Postcard from Texas: Barnes holds high hopes as Longhorns rebuild
Despite losing their starting five, Texas still boasts an impressive backcourt
Junior J'Covan Brown will need to settle into his role as the Longhorns' leader
With young, thin roster, Texas unlikely to make it deep into the NCAA tournament
AUSTIN, Texas -- After putting his young team through a grueling, three-hour practice, Texas coach Rick Barnes sat in a chair next to mine and watched a few players hoist extra shots. Barnes is funny and good-natured when he's not coaching. (When I asked him over lunch earlier in the day if he considers himself a "young" 57, he replied, "Oh, yeah. You think I'm pretty, don't you?") But during practice he can be tough, exacting, ornery and flat-out mean.
So I mentioned to Barnes that I thought it fitting that he was dressed in black from head to toe, including his socks and shoes. Barnes shrugged it off by saying he had gotten those shoes because he was having problems with his feet, and that he just happened to grab that black long-sleeved shirt, and that the black shorts were actually his yoga pants. Finally, he flashed me his familiar, Dr. Evil grin and said, "You know what Johnny Cash used to say when someone told him he was dressed like he was going to a funeral? 'Maybe I am.'"
It was a felicitous analogy given how many experts (cough, cough) are burying the Longhorns before they have played their first game. This is a proud program, but it is clearly in rebuilding mode. The Longhorns lost six of their top eight scorers -- and their entire starting five -- from the team that went 28-8 and lost by one point to Arizona in the second round of the NCAA tournament. Three of those starters (junior Jordan Hamilton and freshmen Tristan Thompson and Cory Joseph) were underclassmen who entered the NBA Draft. That has left Barnes with just nine scholarship players, six of whom are freshmen, and only one of whom (junior guard J'Covan Brown) is a proven commodity.
Still, don't expect the Man in Black to deliver a premature eulogy. When I told Barnes that after watching his team practice I figured Texas would win some games they shouldn't this season but also lose some games they shouldn't, he shook his head sharply. "We're not gonna lose games we shouldn't," he said. "I'm telling you, you can't let 'em think that way. We're never going to lower the bar here. I promise you we want to win the national championship."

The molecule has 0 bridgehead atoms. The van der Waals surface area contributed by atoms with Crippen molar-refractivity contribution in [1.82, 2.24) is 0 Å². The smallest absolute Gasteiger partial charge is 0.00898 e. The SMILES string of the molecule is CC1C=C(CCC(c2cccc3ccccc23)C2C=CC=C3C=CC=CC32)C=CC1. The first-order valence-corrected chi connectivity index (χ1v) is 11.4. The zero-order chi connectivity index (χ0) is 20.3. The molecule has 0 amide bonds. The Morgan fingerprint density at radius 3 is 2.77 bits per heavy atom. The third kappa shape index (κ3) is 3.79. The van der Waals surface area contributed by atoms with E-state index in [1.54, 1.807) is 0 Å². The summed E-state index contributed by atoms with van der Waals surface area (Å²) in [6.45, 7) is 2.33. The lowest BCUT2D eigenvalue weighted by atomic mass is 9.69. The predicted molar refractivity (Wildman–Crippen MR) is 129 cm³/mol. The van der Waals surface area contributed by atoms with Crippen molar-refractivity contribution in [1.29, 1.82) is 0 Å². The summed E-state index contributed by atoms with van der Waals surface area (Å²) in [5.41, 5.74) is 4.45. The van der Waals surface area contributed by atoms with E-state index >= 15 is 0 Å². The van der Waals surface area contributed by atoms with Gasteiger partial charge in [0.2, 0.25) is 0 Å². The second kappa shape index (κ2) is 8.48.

Suffice to say, the Longhorns are a longshot to win the NCAA title. On the other hand, their backcourt tandem of Brown and 6-foot-1 freshman point guard Myck Kabongo will be as good as there is in the Big 12. Brown was a de facto sixth starter last season, having averaged more minutes than point guard Dogus Balbay and finishing as the team's fourth-leading scorer. While Brown only competed for part of the practice that I watched because of a tender ankle, I can tell you from the work he did put in that his shot looks better than ever. He gets it off quickly and makes almost everything. There's no doubt he's headed for a big-time year.
Kabongo, on the other hand, will be a work in progress, but his potential is obvious. A native of Toronto who played for two of the top American prep programs in St. Benedict's in New Jersey and Findlay Prep in Nevada, Kabongo is a former McDonald's All-American who has come to Austin amid considerable hype. He is an absolute blur with the basketball, but Barnes thinks Kabongo needs to learn to slow down a little. "He's as fast as anyone we've ever had with the ball, but he needs to learn not to always play at full throttle," Barnes said.
So there's no question Brown and Kabongo have talent. The bigger concern with those two is chemistry. Brown willingly admits that during his first two years in Austin, he frequently rubbed people the wrong way with his attitude and body language. "When I was a freshman, everyone kept saying, what's wrong with you? My answer was always, 'I don't know,'" he said. Texas strength coach Todd Wright told me that he has thrown Brown out of the weight room a few times "because he'd come in here and not look like he wants to work." Wright now says Brown has undergone "one of the largest transformations of any young man I've ever coached," but Brown still doesn't sound like he's ready to embrace the notion that this is "his" team. When I asked if he was ready to assume the role of leader, Brown replied, "Yes, but I still have to have help." During practice, he hardly made a peep.
Kabongo, meanwhile, had no problem pronouncing himself the Longhorns' alpha male. He was deferential to Brown, whom he described as "everyone's big brother," but he also added, "I'm not hesitant at all [to assert leadership]. I'm always willing to talk. That's a point guard's job."
If you read that quote, you might think Kabongo is cocky and obnoxious, but the opposite is true. The kid oozes charisma. "He's a real charming cat -- and it's genuine," said assistant coach Rob Lanier. Kabongo has a firm handshake, makes great eye contact, offers an easy smile, and he lights up a room with his good cheer. On the practice court he was a nonstop chatterbox, even when he wasn't in a drill. At one point, when Barnes chastised some players for failing to communicate, Kabongo shouted from the sidelines, "That's why you guys gotta talk to each other! Talk!"